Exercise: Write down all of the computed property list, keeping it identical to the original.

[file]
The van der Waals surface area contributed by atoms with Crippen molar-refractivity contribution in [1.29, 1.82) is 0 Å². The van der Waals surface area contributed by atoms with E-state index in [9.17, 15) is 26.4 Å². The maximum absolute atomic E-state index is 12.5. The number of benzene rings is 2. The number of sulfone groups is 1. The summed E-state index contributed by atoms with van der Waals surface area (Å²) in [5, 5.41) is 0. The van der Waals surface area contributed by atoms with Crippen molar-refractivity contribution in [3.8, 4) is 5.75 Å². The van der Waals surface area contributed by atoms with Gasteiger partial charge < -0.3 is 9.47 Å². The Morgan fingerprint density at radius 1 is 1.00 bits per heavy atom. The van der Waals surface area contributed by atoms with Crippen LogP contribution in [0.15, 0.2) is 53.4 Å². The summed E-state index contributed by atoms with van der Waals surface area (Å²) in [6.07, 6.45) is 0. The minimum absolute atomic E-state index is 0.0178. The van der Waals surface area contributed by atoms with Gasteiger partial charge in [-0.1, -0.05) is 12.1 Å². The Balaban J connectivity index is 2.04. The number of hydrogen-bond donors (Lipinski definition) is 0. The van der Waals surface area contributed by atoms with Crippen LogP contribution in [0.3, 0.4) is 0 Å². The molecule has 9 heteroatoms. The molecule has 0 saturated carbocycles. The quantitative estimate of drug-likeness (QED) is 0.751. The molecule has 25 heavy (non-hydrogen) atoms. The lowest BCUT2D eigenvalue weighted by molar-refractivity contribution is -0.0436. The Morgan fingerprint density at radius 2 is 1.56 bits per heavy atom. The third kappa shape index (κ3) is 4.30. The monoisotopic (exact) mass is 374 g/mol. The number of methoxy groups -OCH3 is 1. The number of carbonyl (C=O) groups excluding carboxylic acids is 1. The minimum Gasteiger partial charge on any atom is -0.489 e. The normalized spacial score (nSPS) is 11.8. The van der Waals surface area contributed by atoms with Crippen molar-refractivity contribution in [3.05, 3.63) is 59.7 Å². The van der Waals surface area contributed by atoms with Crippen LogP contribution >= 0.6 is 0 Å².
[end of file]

The van der Waals surface area contributed by atoms with Crippen molar-refractivity contribution in [1.29, 1.82) is 0 Å². The van der Waals surface area contributed by atoms with E-state index in [9.17, 15) is 26.4 Å². The maximum absolute atomic E-state index is 12.5. The number of benzene rings is 2. The number of sulfone groups is 1. The summed E-state index contributed by atoms with van der Waals surface area (Å²) in [5, 5.41) is 0. The van der Waals surface area contributed by atoms with Crippen molar-refractivity contribution in [3.8, 4) is 5.75 Å². The van der Waals surface area contributed by atoms with Gasteiger partial charge < -0.3 is 9.47 Å². The Morgan fingerprint density at radius 1 is 1.00 bits per heavy atom. The van der Waals surface area contributed by atoms with Crippen LogP contribution in [0.15, 0.2) is 53.4 Å². The summed E-state index contributed by atoms with van der Waals surface area (Å²) in [6.07, 6.45) is 0. The minimum absolute atomic E-state index is 0.0178. The van der Waals surface area contributed by atoms with Gasteiger partial charge in [-0.1, -0.05) is 12.1 Å². The Balaban J connectivity index is 2.04. The number of hydrogen-bond donors (Lipinski definition) is 0. The van der Waals surface area contributed by atoms with Crippen LogP contribution in [0.3, 0.4) is 0 Å². The molecule has 9 heteroatoms. The molecule has 0 saturated carbocycles. The quantitative estimate of drug-likeness (QED) is 0.751. The molecule has 25 heavy (non-hydrogen) atoms. The lowest BCUT2D eigenvalue weighted by molar-refractivity contribution is -0.0436. The Morgan fingerprint density at radius 2 is 1.56 bits per heavy atom. The third kappa shape index (κ3) is 4.30. The monoisotopic (exact) mass is 374 g/mol. The number of methoxy groups -OCH3 is 1. The number of carbonyl (C=O) groups excluding carboxylic acids is 1. The minimum Gasteiger partial charge on any atom is -0.489 e. The normalized spacial score (nSPS) is 11.8. The van der Waals surface area contributed by atoms with Crippen molar-refractivity contribution in [3.05, 3.63) is 59.7 Å². The van der Waals surface area contributed by atoms with Crippen LogP contribution >= 0.6 is 0 Å².